An Unexpected Perspective of the Serratus Anterior
When I moved to Southern California over 20 years ago, it was not my first choice. But I followed a boy, who later became my husband, and the father of my kids, and then even later my ex husband. But that’s not the story. The story is that moving from Boulder to Southern California was a culture shock for me that took me years to get used to. I missed the mountains and the open space. And no one could convince me of the positive parts about living here. Until recently.
My kids are now teenagers and getting ready to leave the nest. One is off to college and the other one is not far behind. As this chapter of our lives comes barreling down a lot faster than I want it to, both of my kids have remarked, on numerous occasions, that they love where we live. They are so happy to have been raised here. This is a beautiful thing and, although I am deeply appreciative that this is their experience, I would never have predicted it. I never saw it coming.
The thing that surprises me the most, though, is that, as I find myself driving through the streets where my kids grew up, I can see why they love it here. It has taken me two decades and a lifetime of parenting. But I look at where I live now through the eyes of my kids, and I can see what they see. The point of this story is not to tell you that I went through something difficult and now I have found peace. It is about the notion that we can be convinced about something, like totally believe it so deeply that there is zero ability to see otherwise, and then, most unexpectedly, it can change.
I see this with clients a lot. They become convinced of a thing - that their hip pain is sciatica, or that their neck pain will never go away. Working with them can be like punching a brick wall. No matter what I do, they seem stubbornly attached to their pain. Getting them to see what I see - how amazing their tissues are and how capable they are of change - this is what becomes the hurdle
For me, this experience can be most exemplified by one particular muscle in our body: The Serratus Anterior. It is a muscle located in an area that teeters on the edge of being either very cool or very troublesome, depending on how you look at it. Its complicated location and attachment sites make for a confused understanding of its position in time and space. And its list of actions make for an even more confusing ability to make it fire. It can lock up, become weak, adhere to neighboring tissues, and take control of the largest floating bone in our body. Or, on the flip side, it can dance and perform tricks right up there with the best of them. And I would argue that seeing it from the latter perspective might just be a critical element in easing it out of dysfunction.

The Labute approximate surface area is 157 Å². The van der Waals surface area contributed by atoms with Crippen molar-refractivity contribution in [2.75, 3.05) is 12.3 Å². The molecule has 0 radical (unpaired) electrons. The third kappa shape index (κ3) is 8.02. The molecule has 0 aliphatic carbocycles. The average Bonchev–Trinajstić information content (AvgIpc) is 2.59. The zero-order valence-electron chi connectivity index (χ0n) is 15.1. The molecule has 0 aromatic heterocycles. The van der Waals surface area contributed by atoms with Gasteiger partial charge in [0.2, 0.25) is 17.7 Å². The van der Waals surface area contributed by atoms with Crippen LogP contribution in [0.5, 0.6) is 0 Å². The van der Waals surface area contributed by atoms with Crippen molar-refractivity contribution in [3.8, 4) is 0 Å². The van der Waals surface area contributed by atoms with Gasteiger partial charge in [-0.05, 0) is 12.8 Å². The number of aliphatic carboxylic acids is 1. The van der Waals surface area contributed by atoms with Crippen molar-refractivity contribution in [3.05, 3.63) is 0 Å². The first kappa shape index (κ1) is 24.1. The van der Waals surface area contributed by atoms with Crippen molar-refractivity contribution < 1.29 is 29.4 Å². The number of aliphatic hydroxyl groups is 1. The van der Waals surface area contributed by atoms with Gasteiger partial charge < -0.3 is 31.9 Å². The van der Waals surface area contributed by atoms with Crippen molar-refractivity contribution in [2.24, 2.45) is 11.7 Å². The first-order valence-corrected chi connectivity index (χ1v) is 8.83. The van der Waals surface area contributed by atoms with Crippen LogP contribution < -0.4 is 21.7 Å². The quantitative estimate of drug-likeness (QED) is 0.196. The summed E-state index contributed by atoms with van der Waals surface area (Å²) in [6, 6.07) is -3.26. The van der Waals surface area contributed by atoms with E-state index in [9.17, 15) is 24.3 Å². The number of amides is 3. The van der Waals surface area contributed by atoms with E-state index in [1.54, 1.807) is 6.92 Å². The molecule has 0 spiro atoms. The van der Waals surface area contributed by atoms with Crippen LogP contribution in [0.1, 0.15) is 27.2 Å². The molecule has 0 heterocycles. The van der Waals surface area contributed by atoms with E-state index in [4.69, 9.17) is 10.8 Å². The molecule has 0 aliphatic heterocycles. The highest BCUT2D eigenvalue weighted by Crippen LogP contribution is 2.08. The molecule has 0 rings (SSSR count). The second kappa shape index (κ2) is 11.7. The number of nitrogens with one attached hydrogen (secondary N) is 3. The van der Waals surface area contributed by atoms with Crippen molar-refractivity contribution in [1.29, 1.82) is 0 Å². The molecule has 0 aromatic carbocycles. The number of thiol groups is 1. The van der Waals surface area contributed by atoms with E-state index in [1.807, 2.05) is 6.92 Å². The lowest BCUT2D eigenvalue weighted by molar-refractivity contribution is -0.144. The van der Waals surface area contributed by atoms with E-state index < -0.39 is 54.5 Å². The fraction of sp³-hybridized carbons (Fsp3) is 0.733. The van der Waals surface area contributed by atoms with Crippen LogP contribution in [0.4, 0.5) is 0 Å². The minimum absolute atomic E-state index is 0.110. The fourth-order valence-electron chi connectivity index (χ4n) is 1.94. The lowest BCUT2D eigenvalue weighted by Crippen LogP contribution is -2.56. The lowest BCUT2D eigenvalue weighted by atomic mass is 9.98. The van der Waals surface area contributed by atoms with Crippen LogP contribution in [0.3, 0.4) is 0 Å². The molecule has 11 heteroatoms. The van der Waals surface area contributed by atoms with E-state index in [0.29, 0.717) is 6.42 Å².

Try this: With your client supine and draped well, access the right Serratus Anterior by standing on your client’s left side and reaching across her body. Have her hold her own breast drape to ensure the feeling of safety and bring her left arm up off the table and across her chest so that she is at 90 degrees of shoulder flexion, 90 degrees of internal rotation and 90 degrees of elbow flexion - so a little bit like a Brittany Spears pose in pretty much any of her videos.
Have her hold her own arm up in this pop star position while you palpate the lateral scapula. Grabbing the tissues here will offer you a clear navigation of the varying layers. From most superficial in the palm of your hand, you will first feel the Latissimus Dorsi, then slightly deeper at the inferior lateral scapula lies the Teres Major, and at the superior lateral scapula lives the Teres Minor. With these muscles in your palm, use your thumbs to sink around them and down towards the table into the anterior scapula where you will feel the Subscapularis. Then, shifting your intention towards the ribcage, this is where you will find the Serrtatus Anterior.
With your right thumb into the serratus, use your left hand to offer a resistance. Have your client make a fist and push into your flat palm. You can ask them to pretend they are throwing a punch. But in the effort to show your client what is good about this muscle as opposed to how it can act aggressively, my preference is to ask them to imagine that they are hugging someone they love. This creates the desired protraction of the scapula which calls upon the Serratus to do what it does best.
From here, the focus is on 2 things: 1. Your ability to isolate the Serratus Anterior so that you can give it the proper work (or love) it needs. And 2. Your client’s ability to recognize how awesome this muscle truly is. Because if they are convinced that it is wreaking havoc on their shoulder, that perspective isn’t going to help anyone. But if they understand it for its unique capabilities, perhaps they will begin to see what has been invisible yet in front of them the whole time. The relationship your client develops with their own Serratus Anterior rests in your hands. And although they may have been convinced that it is good for nothing, perhaps a glimpse through your eyes will help them see that it is actually good for so many things.
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